When onboarding a client I ask them to select about 3-5 websites that they like and what specific features they want on their "wish list". The wish list is separate from their requirements.

    2. Do you use any software for your designing? ie. InVision, Balsamiq, etc.

    I mainly use Adobe Fireworks for creating/editing graphics and logos.

    3. What design tips would you give to someone new to designing websites? (Bonus +3 Hero Points)

    Leverage sites like Fiverr for things you don't have the time or skills for.

  • mbitcon

    I usually start by asking the client for existing material in terms of logo, flyers, brochures, anything corporate identity related. I hate it if there is a break in the general company communication material and the website.
    Nowadays I very often use the Divi theme because of its great flexibility. I create a color palette with tools like the new https://www.colorbox.io and with that I customise one of the many preexisting Divi layouts.

  • Jaxom

    1. What is your process for coming up with the design for your websites?
    I ask the client for pictures or drawings of the website idea they have in mind (and generally get pictures of other websites they like.) or I send them to a Graphic Artist Friend who will draw up the visual site.

    2. Do you use any software for your designing?
    Photoshop and Draw which allows us to confirm the visual aspect of the site is what the client wants.

    3. What design tips would you give to someone new to designing websites?
    Always Listen to the client, you might hate the website (Have a couple of those) but as long as the client is happy it's there website after all.
    The other tip is have a folder with your basic website set of plugins so it's a really simple install to start you off. (Page Builder is whatever your comfortable with as everyone has an opinion on which is the best :yum: )

  • Tony G

    Great thread. My contribution here is trivial compared to what we've already seen. It might not be what you were looking for, but here we go...

    My clients aren't looking for WP sites. They're looking for a GUI for their business applications and I happen to use WP for some purposes. But the design process is similar. I ask the client high level strategic questions about what they want to accomplish, then focus on each concept with lower-level tactical initiatives toward achieving those goals. I ask what they are strong about and what they don't care about. I ask Why a lot ... because clients often express a preference based on misinformation, old thinking, or words they've read on a website.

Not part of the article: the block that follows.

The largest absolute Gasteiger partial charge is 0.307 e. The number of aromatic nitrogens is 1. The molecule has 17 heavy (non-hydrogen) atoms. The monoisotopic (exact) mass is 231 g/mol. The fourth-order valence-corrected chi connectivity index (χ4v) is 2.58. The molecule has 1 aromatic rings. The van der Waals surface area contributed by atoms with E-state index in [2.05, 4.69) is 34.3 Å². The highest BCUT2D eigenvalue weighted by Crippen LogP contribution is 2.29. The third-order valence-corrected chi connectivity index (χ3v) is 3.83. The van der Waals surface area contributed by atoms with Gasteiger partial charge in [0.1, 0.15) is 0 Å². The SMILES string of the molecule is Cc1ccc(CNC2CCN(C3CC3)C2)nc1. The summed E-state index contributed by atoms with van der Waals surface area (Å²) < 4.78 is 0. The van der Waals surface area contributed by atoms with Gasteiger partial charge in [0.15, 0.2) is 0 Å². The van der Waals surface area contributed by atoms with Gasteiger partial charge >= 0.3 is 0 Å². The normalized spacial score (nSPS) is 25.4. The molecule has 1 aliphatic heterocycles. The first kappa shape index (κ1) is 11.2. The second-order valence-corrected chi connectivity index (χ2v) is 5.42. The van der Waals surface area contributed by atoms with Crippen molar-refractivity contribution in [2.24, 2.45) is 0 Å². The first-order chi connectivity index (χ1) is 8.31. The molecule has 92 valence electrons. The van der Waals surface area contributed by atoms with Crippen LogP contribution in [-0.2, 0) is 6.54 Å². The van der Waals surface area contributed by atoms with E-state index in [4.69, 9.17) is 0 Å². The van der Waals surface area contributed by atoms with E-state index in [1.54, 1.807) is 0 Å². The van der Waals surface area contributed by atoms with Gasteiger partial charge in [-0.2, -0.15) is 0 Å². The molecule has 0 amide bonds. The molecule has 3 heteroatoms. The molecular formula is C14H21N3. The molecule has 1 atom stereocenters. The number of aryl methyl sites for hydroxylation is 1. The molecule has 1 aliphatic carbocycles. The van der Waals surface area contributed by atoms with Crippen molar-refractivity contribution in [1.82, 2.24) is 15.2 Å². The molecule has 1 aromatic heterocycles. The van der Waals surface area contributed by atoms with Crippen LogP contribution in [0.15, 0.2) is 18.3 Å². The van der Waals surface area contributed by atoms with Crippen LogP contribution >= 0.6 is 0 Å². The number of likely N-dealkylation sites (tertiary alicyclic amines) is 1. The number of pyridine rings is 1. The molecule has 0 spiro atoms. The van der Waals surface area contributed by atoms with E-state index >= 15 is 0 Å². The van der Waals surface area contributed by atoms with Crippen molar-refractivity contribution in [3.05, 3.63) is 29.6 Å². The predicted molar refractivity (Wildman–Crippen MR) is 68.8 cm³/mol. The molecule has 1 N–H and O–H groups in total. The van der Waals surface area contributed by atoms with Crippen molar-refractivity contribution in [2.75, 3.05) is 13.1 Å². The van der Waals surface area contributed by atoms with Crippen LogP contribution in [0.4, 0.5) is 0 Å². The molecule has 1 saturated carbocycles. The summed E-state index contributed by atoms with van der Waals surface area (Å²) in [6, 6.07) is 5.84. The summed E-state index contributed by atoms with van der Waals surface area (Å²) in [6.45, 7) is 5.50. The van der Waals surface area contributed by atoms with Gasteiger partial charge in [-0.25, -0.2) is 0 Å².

I ask about who is going to be using the site. I believe in "role-based development" where we design for the consumer, not to the preferences of the business owner. Management often has one view of how things should be done, but actual users (visitors, clients, staff) have a much different perspective. People on the shop floor have different UI/UX requirements from management who is just looking for reports. I try to talk with those consumers, treat them as partners, and involve them in design, development, and QA. It's really tough to sell that concept to clients who think they know everything (when most of the people I talk to have never designed a system previously). But I have 40 years of development experience and I try to ensure the client is aware that this is what stands behind my recommendations. If the post-production experience isn't positive, no one wants to hear "I told ya so" when a project is done and it immediately doesn't serve the needs of the intended audience. And I don't want a client who is immediately faced with angry users and other stakeholder . That leads to me losing a referral for bringing the client to a happy ending. It means I have a disgruntled client because of the added post-production expense. And as poop :poop: rolls downhill it means my client's senior management is going to look down poorly on my offering because of where they are. When we involve end-users in design and development, we never find ourselves going production with something that's unsatisfactory to the consumer -- they took part in the entire process. So to summarize on that, my "design process" is really trying to involve others in that process so that I don't need to do it alone.

    WPMU DEV, please take note of that above process. You've tried independently to develop at least three products recently without getting full buy-in from the audience, and you've had to pay the price for that with subsequent releases that strongly re-work away your initial conceptions. Maybe I'm confusing intentional agile MVP development and reiteration with lack of forethought?

    About site design itself, I've said before, I have no design talent, so I tend to use the same few, free templates for anything I do. I get frustrated working with new templates that aren't versatile, and since that just wastes time I keep coming back to what's comfortable. My sites are usually ugly and I'll quote a client recently saying "it looks liked it was built by a 17 year old". Perhaps this should be memorized as an anti-pattern. I have many strengths, I'm very good at UX in terms of features, but designing specific page content is a definite weakness.

    As to tools:
    - I do use Balsamiq mockups extensively and I highly recommend that fine software.
    - I am fond of mind mapping to brainstorm out concepts, flow, linkages, etc. There are many tools for this - I've come to appreciate the free Chrome app at MindMakerApp.org for basic mapping that's suitable for snapshots for a client.
    - As I design and build I use MantisBT (bug tracker) to log issues for clients. But I've been using ToDoList for many years for monitoring everything from the high level task down to specific sub-sub-sub-tasks and linked concepts.